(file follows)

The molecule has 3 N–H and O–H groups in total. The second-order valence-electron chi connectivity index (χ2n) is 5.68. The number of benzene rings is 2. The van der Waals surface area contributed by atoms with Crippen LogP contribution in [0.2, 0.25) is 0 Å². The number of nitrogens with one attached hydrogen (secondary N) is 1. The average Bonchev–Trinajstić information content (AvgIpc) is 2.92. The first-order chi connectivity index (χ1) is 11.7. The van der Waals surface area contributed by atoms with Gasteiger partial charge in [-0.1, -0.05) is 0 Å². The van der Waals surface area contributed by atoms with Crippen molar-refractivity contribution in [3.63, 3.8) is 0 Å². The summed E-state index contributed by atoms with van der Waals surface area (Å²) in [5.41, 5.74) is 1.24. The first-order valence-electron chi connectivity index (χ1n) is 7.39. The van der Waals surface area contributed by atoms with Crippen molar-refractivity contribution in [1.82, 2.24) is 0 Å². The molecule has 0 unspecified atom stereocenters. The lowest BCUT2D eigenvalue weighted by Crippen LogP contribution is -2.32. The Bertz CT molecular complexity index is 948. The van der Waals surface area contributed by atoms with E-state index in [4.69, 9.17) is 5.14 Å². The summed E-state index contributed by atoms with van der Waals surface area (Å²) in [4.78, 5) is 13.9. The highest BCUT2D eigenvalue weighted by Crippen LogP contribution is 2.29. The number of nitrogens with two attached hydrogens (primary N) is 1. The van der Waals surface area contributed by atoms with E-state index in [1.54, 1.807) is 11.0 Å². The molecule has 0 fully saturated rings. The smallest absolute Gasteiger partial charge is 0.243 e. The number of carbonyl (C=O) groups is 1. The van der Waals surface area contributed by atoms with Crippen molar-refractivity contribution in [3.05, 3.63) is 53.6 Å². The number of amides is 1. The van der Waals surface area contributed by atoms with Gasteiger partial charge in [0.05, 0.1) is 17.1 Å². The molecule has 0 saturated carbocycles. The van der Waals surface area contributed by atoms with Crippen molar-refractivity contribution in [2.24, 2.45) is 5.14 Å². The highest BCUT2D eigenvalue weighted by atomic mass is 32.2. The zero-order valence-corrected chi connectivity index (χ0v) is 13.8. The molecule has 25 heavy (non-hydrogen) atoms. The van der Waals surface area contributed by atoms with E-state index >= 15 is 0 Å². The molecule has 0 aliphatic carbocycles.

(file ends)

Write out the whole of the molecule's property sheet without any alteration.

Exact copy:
The molecule has 3 N–H and O–H groups in total. The second-order valence-electron chi connectivity index (χ2n) is 5.68. The number of benzene rings is 2. The van der Waals surface area contributed by atoms with Crippen LogP contribution in [0.2, 0.25) is 0 Å². The number of nitrogens with one attached hydrogen (secondary N) is 1. The average Bonchev–Trinajstić information content (AvgIpc) is 2.92. The first-order chi connectivity index (χ1) is 11.7. The van der Waals surface area contributed by atoms with Gasteiger partial charge in [-0.1, -0.05) is 0 Å². The van der Waals surface area contributed by atoms with Crippen molar-refractivity contribution in [3.63, 3.8) is 0 Å². The summed E-state index contributed by atoms with van der Waals surface area (Å²) in [5.41, 5.74) is 1.24. The first-order valence-electron chi connectivity index (χ1n) is 7.39. The van der Waals surface area contributed by atoms with Crippen molar-refractivity contribution in [1.82, 2.24) is 0 Å². The molecule has 0 unspecified atom stereocenters. The lowest BCUT2D eigenvalue weighted by Crippen LogP contribution is -2.32. The Bertz CT molecular complexity index is 948. The van der Waals surface area contributed by atoms with E-state index in [4.69, 9.17) is 5.14 Å². The summed E-state index contributed by atoms with van der Waals surface area (Å²) in [4.78, 5) is 13.9. The highest BCUT2D eigenvalue weighted by Crippen LogP contribution is 2.29. The number of nitrogens with two attached hydrogens (primary N) is 1. The van der Waals surface area contributed by atoms with E-state index in [1.54, 1.807) is 11.0 Å². The molecule has 0 fully saturated rings. The smallest absolute Gasteiger partial charge is 0.243 e. The number of carbonyl (C=O) groups is 1. The van der Waals surface area contributed by atoms with Crippen molar-refractivity contribution in [3.05, 3.63) is 53.6 Å². The number of amides is 1. The van der Waals surface area contributed by atoms with Gasteiger partial charge in [0.05, 0.1) is 17.1 Å². The molecule has 0 saturated carbocycles. The van der Waals surface area contributed by atoms with Crippen molar-refractivity contribution in [2.24, 2.45) is 5.14 Å². The highest BCUT2D eigenvalue weighted by atomic mass is 32.2. The zero-order valence-corrected chi connectivity index (χ0v) is 13.8. The molecule has 25 heavy (non-hydrogen) atoms. The van der Waals surface area contributed by atoms with E-state index >= 15 is 0 Å². The molecule has 0 aliphatic carbocycles.